Study Guide

The Pit and the Pendulum Death

By Edgar Allan Poe


Yet not for a moment did I suppose myself actually dead. Such a supposition, notwithstanding what we read in fiction, is altogether inconsistent with real existence; – but where and in what state was I? The condemned to death, I knew, perished usually at the auto-da-fes, and one of these had been held on the very night of the day of my trial. (6)

Toward the beginning, our narrator questions both the notion of death in general <em>and</em> its usual presentation in fiction. Considering that what we're reading (Poe's story) is fiction, how should we interpret this?

To the victims of its tyranny, there was the choice of death with its direst physical agonies, or death with its most hideous moral horrors. I had been reserved for the latter. By long suffering my nerves had been unstrung, until I trembled at the sound of my own voice, and had become in every respect a fitting subject for the species of torture which awaited me. (13)

The narrator's captors are not simply executioners. They are philosophers too, intensely aware of the ways in which death – its whole process, from anticipation to fulfillment – works upon the psyche. We must wonder, though, why this particular, nutso mode of execution was chosen for our protagonist.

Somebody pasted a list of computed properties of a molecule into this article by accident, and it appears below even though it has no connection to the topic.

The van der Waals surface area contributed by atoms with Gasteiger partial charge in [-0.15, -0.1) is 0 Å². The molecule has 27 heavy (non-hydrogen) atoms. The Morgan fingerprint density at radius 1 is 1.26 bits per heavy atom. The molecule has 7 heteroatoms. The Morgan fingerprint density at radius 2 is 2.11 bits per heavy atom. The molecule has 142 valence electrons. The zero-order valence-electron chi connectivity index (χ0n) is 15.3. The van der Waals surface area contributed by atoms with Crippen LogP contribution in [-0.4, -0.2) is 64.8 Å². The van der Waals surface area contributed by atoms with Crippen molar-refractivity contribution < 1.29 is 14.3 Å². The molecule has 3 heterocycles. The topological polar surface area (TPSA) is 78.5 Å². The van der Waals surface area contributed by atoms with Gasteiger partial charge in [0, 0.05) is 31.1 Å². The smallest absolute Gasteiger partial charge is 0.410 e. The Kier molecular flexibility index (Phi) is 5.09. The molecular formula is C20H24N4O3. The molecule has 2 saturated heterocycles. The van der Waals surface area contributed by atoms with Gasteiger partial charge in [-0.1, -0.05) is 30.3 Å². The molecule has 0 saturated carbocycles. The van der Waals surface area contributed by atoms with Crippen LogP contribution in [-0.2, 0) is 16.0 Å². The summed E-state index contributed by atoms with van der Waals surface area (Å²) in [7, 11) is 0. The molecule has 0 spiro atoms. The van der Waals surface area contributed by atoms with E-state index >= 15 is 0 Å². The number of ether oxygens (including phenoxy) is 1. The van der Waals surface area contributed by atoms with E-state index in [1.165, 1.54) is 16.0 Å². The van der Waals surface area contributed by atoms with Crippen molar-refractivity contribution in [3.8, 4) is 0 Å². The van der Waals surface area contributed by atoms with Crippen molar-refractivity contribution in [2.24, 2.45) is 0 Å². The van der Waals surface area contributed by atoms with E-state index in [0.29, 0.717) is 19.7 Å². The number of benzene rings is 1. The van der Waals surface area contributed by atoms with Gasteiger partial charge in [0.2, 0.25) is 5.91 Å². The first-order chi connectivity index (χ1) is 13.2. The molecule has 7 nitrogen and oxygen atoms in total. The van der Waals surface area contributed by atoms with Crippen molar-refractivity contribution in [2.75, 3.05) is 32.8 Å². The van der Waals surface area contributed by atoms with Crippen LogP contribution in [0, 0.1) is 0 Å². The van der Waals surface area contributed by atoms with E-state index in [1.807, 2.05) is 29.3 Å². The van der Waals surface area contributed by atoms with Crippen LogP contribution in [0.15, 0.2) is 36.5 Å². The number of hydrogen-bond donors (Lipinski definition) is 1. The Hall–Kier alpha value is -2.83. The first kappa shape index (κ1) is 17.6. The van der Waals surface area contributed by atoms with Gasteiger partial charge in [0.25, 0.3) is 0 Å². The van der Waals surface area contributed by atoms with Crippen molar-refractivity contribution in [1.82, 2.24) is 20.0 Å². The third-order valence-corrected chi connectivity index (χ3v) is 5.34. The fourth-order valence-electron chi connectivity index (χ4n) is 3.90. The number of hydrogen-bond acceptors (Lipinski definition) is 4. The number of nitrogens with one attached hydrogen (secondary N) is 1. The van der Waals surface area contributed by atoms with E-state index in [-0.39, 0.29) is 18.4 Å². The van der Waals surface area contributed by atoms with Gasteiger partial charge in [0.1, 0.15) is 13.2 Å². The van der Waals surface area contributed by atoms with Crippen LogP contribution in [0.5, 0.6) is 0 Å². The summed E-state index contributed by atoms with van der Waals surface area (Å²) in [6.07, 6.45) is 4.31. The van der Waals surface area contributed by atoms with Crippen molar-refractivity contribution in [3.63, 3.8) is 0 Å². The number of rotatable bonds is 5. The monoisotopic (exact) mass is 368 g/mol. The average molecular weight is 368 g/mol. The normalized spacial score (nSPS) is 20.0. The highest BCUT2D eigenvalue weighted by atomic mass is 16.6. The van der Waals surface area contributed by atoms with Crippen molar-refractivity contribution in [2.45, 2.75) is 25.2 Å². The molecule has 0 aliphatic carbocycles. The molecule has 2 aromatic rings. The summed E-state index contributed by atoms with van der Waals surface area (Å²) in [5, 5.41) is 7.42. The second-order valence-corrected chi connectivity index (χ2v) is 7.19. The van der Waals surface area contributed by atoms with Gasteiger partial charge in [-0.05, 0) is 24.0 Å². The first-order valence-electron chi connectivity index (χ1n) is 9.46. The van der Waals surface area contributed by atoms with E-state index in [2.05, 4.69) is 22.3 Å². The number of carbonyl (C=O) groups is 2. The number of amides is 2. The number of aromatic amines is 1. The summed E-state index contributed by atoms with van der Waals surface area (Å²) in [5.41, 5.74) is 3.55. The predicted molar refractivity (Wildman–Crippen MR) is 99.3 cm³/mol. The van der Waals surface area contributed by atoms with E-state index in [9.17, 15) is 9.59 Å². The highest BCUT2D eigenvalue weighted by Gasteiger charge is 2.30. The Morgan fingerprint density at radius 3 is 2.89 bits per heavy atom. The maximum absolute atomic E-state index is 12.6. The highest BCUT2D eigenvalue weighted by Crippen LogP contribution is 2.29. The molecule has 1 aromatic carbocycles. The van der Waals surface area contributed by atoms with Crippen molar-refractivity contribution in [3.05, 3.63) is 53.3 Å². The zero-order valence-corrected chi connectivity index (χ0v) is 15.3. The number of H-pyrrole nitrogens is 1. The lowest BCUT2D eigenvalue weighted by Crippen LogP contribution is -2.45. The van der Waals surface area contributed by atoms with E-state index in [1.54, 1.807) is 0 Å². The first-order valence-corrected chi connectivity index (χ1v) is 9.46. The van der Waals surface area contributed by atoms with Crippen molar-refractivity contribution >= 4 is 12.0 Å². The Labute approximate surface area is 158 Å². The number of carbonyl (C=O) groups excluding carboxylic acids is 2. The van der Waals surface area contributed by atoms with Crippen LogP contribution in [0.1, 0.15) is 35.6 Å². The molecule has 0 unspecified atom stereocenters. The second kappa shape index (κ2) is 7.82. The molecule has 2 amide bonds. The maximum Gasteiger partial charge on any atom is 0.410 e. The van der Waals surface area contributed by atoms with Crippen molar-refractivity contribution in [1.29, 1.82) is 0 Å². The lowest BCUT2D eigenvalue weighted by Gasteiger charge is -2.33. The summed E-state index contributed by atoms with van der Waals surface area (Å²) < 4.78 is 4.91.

In other conditions of mind I might have had courage to end my misery at once by a plunge into one of these abysses; but now I was the veriest of cowards. Neither could I forget what I had read of these pits – that the <em>sudden</em> extinction of life formed no part of their most horrible plan. (14)

Here we see that the inquisitors' methods have already begun to take effect, turning our narrator into a coward and forcing him to acknowledge the fate that has been prepared for him.

The plunge into this pit I had avoided by the merest of accidents, and I knew that surprise or entrapment into torment formed an important portion of all the grotesquerie of these dungeon deaths. (22)

Here, again, we see our narrator coming to grips with his fate; it's as if we're watching him slowly put together the pieces of a puzzle.

The odour of the sharp steel forced itself into my nostrils. I prayed – I wearied heaven with my prayer for its more speedy descent. I grew frantically mad, and struggled to force myself upward against the sweep of the fearful scimitar. And then I fell suddenly calm and lay smiling at the glittering death as a child at some rare bauble. (23)

It's as if our narrator has gone into shock. On the brink of death, having reached the limit of madness, he reverts to an oblivious, child-like state.

It was <em>hope</em> that prompted the nerve to quiver – the frame to shrink. It was <em>hope</em> – the hope that triumphs on the rack – that whispers to the death-condemned even in the dungeons of the Inquisition. (28)

Perhaps there's some truth to the phrase "hope springs eternal." Because boy, if you have hope in this moment, you can have hope any time.

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